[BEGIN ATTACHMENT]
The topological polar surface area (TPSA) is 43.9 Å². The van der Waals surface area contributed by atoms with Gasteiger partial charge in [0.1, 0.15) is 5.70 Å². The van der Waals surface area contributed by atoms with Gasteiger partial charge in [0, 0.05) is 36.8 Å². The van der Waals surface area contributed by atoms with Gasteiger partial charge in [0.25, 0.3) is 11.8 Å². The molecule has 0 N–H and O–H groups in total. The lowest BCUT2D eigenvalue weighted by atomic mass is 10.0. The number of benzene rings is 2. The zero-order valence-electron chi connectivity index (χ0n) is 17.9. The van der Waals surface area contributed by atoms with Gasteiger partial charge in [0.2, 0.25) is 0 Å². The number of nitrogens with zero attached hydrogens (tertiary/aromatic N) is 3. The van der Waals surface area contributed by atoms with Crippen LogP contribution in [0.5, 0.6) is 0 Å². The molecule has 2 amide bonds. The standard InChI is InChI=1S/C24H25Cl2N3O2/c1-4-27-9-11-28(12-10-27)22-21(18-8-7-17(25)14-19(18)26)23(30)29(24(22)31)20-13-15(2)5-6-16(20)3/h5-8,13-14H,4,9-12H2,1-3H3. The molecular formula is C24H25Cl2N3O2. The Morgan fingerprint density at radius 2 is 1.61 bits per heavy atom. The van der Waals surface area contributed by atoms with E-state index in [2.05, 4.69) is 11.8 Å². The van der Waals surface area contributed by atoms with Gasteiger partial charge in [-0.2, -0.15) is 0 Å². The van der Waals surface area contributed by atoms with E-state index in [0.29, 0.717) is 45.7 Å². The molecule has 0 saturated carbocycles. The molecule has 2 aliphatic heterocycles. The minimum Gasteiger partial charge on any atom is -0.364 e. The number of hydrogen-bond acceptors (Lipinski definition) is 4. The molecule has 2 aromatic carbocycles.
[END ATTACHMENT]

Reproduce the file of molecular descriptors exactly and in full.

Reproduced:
The topological polar surface area (TPSA) is 43.9 Å². The van der Waals surface area contributed by atoms with Gasteiger partial charge in [0.1, 0.15) is 5.70 Å². The van der Waals surface area contributed by atoms with Gasteiger partial charge in [0, 0.05) is 36.8 Å². The van der Waals surface area contributed by atoms with Gasteiger partial charge in [0.25, 0.3) is 11.8 Å². The molecule has 0 N–H and O–H groups in total. The lowest BCUT2D eigenvalue weighted by atomic mass is 10.0. The number of benzene rings is 2. The zero-order valence-electron chi connectivity index (χ0n) is 17.9. The van der Waals surface area contributed by atoms with Gasteiger partial charge in [0.2, 0.25) is 0 Å². The number of nitrogens with zero attached hydrogens (tertiary/aromatic N) is 3. The van der Waals surface area contributed by atoms with Crippen LogP contribution in [0.5, 0.6) is 0 Å². The molecule has 2 amide bonds. The standard InChI is InChI=1S/C24H25Cl2N3O2/c1-4-27-9-11-28(12-10-27)22-21(18-8-7-17(25)14-19(18)26)23(30)29(24(22)31)20-13-15(2)5-6-16(20)3/h5-8,13-14H,4,9-12H2,1-3H3. The molecular formula is C24H25Cl2N3O2. The Morgan fingerprint density at radius 2 is 1.61 bits per heavy atom. The van der Waals surface area contributed by atoms with E-state index in [2.05, 4.69) is 11.8 Å². The van der Waals surface area contributed by atoms with Gasteiger partial charge in [-0.2, -0.15) is 0 Å². The van der Waals surface area contributed by atoms with E-state index in [0.29, 0.717) is 45.7 Å². The molecule has 0 saturated carbocycles. The molecule has 2 aliphatic heterocycles. The minimum Gasteiger partial charge on any atom is -0.364 e. The number of hydrogen-bond acceptors (Lipinski definition) is 4. The molecule has 2 aromatic carbocycles.